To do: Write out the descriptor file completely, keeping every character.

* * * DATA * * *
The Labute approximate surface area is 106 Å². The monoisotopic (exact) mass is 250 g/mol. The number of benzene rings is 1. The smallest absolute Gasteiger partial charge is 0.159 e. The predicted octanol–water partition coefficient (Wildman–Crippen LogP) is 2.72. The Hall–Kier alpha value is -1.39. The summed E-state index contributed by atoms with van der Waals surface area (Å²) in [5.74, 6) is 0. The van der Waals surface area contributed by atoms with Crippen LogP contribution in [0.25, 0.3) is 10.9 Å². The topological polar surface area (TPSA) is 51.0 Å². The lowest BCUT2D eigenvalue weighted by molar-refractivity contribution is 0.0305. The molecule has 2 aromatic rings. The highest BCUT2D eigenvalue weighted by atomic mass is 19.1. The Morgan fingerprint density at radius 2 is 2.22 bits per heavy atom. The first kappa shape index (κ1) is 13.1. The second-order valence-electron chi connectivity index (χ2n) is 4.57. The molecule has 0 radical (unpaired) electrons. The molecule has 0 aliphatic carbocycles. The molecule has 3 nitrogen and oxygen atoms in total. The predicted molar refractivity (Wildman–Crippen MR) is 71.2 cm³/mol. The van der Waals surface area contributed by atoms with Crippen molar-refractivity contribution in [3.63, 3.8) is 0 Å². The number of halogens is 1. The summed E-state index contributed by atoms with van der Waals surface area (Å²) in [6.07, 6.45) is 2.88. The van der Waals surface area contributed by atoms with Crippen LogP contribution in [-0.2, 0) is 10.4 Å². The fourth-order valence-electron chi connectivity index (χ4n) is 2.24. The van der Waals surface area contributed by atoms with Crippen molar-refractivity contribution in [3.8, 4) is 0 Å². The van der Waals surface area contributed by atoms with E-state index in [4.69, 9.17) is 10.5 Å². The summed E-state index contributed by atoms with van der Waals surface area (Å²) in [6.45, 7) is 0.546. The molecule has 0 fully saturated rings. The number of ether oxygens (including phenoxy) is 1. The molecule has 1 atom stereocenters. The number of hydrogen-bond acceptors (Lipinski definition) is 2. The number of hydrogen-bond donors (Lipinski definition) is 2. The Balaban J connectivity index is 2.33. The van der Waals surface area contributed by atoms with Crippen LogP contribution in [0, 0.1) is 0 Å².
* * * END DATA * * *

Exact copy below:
The Labute approximate surface area is 106 Å². The monoisotopic (exact) mass is 250 g/mol. The number of benzene rings is 1. The smallest absolute Gasteiger partial charge is 0.159 e. The predicted octanol–water partition coefficient (Wildman–Crippen LogP) is 2.72. The Hall–Kier alpha value is -1.39. The summed E-state index contributed by atoms with van der Waals surface area (Å²) in [5.74, 6) is 0. The van der Waals surface area contributed by atoms with Crippen LogP contribution in [0.25, 0.3) is 10.9 Å². The topological polar surface area (TPSA) is 51.0 Å². The lowest BCUT2D eigenvalue weighted by molar-refractivity contribution is 0.0305. The molecule has 2 aromatic rings. The highest BCUT2D eigenvalue weighted by atomic mass is 19.1. The Morgan fingerprint density at radius 2 is 2.22 bits per heavy atom. The first kappa shape index (κ1) is 13.1. The second-order valence-electron chi connectivity index (χ2n) is 4.57. The molecule has 0 radical (unpaired) electrons. The molecule has 0 aliphatic carbocycles. The molecule has 3 nitrogen and oxygen atoms in total. The predicted molar refractivity (Wildman–Crippen MR) is 71.2 cm³/mol. The van der Waals surface area contributed by atoms with Crippen molar-refractivity contribution in [3.63, 3.8) is 0 Å². The number of halogens is 1. The summed E-state index contributed by atoms with van der Waals surface area (Å²) in [6.07, 6.45) is 2.88. The van der Waals surface area contributed by atoms with Crippen LogP contribution in [-0.2, 0) is 10.4 Å². The fourth-order valence-electron chi connectivity index (χ4n) is 2.24. The van der Waals surface area contributed by atoms with Crippen molar-refractivity contribution in [3.8, 4) is 0 Å². The van der Waals surface area contributed by atoms with E-state index in [4.69, 9.17) is 10.5 Å². The summed E-state index contributed by atoms with van der Waals surface area (Å²) in [6.45, 7) is 0.546. The molecule has 0 fully saturated rings. The number of ether oxygens (including phenoxy) is 1. The molecule has 1 atom stereocenters. The number of hydrogen-bond acceptors (Lipinski definition) is 2. The number of hydrogen-bond donors (Lipinski definition) is 2. The Balaban J connectivity index is 2.33. The van der Waals surface area contributed by atoms with Crippen LogP contribution in [0, 0.1) is 0 Å².